Not done: please establish a consensus for this alteration before using the {{edit semi-protected}} template. The UNESCO source for Lumbini is alreay in the article (note 8), but the other theories are also sourced. I think it would be unwise to remove these without first establishing consensus. --Stfg (talk) 23:40, 13 October 2013 (UTC)
Removing them is not acceptable anyway, given the ongoing discussions. Even though those alternative possibilities are quite nlikely, the fact that there is so much dispute about them, makes them relevant, and so worthy for mentioning. Joshua Jonathan -Let's talk! 07:51, 14 October 2013 (UTC)
It is unclear to me as to whether the editors of Wikipedia are disputing the facts or if experts in the field and the standard literature are disputing the established fact of birthplace location. While there are certainly alternative ideas, few in the historical community take them seriously. Could we at least get consensus on that? --Jeffmcneill (talk) 00:55, 29 November 2013 (UTC)
Sure. IMO, anyone who takes an objective look, will come to that conclusion. The problem is in the "objective"; there's apparently too much at stake at the Indian subcontinent for a lot of people to take an objective look. Joshua Jonathan -Let's talk! 05:00, 29 November 2013 (UTC)

Buddha was born in Nepal

All Nepalese pople also Gorkha people proud to be buddha was bron in Nepal — Preceding unsigned comment added by 49.244.188.16 (talk) 08:54, 9 December 2013 (UTC)

Need for expert input on Buddhist-related article

Personally, I feel that the article Buddhism and violence is for its part not a completely objective or sufficiently broad analysis of the issue of violence in relation to the Buddhist faith, for the most part it seems to be an attack listing collected examples of violence and an effort to use these to label Buddhism as an essentially violent religion. Is anyone here interested in maybe contributing to the discussion? Jared1219 (talk) 18:34, 9 December 2013 (UTC)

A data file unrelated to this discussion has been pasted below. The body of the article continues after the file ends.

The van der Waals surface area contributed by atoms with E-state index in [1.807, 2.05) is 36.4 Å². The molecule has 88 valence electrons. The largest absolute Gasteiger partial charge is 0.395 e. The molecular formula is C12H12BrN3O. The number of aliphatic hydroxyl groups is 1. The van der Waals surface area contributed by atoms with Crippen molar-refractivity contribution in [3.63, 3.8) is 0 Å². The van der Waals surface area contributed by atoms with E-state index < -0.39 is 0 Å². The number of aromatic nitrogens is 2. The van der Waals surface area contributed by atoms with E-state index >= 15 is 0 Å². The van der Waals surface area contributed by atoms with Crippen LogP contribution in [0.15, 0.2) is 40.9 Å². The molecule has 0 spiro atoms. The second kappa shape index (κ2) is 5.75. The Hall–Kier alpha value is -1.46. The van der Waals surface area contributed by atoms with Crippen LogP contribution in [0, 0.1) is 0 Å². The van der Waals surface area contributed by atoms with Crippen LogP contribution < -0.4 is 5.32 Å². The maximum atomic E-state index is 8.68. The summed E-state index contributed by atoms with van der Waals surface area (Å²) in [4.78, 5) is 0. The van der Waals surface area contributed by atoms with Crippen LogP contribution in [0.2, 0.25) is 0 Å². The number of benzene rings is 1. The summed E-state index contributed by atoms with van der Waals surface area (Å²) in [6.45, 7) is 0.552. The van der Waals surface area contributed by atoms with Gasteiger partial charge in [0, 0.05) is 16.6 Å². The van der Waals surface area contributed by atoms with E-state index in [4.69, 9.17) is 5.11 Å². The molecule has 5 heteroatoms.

Gautam Buddha Was Born IN Nepal Not in India

I read article on wikipedia biddha was born in indian parts but its totally wrong. Nepal is the different country its not a parts of India . So everybody know about this buddha was born IN Nepal's District Kapilbastu its called Lumbini. Thats all. — Preceding unsigned comment added by 124.41.237.47 (talk) 03:08, 12 September 2013 (UTC)

IN Nepal, they apparaently like to teach there people things as if they are SEPERATE AND DIFFERENT frrom the rest of India...understand...in those days there was no Nepal or India. Bt there was a sphere. A group of Hindu people (majorty was Hindu). And we refer to it as Ancient India. So you can say, to be fair, that Buddh was from Ancient India, in what is now known as Nepal.

Buddha was born in Nepal (Ancient India). He was from a Hindu family. He gained engligtenment in India. He taught in India. And he died in India.

And you want to tell people that he was from Nepal and not INdia? Dont you understand? He was from what is refered to as Ancient India, in what is now known as Nepal. 108.23.228.249 (talk) 04:04, 10 December 2013 (UTC)

Is Wikipedia anti-India?

Ive seen this so many times. For example, anybody who studies INdia, will tell you taht Buddha was from Ancient India. SO therefore, the first sentence should be, Buddhism is a relgion from Ancient INdia. OR Buddh was from Ancietn India. But no. Not on Wikipedia! THey always have to take out the word India, and put in things like East India, or the HImalwayas, or the name of the klan which most people don't know where the klan is from. Why do you emprorers at wikipedia do this to India all the time? Why? Is tehre something about HInduism or democracy you dont like? Maybe cus INdia is peaceful, so you think its easy to push INdia around?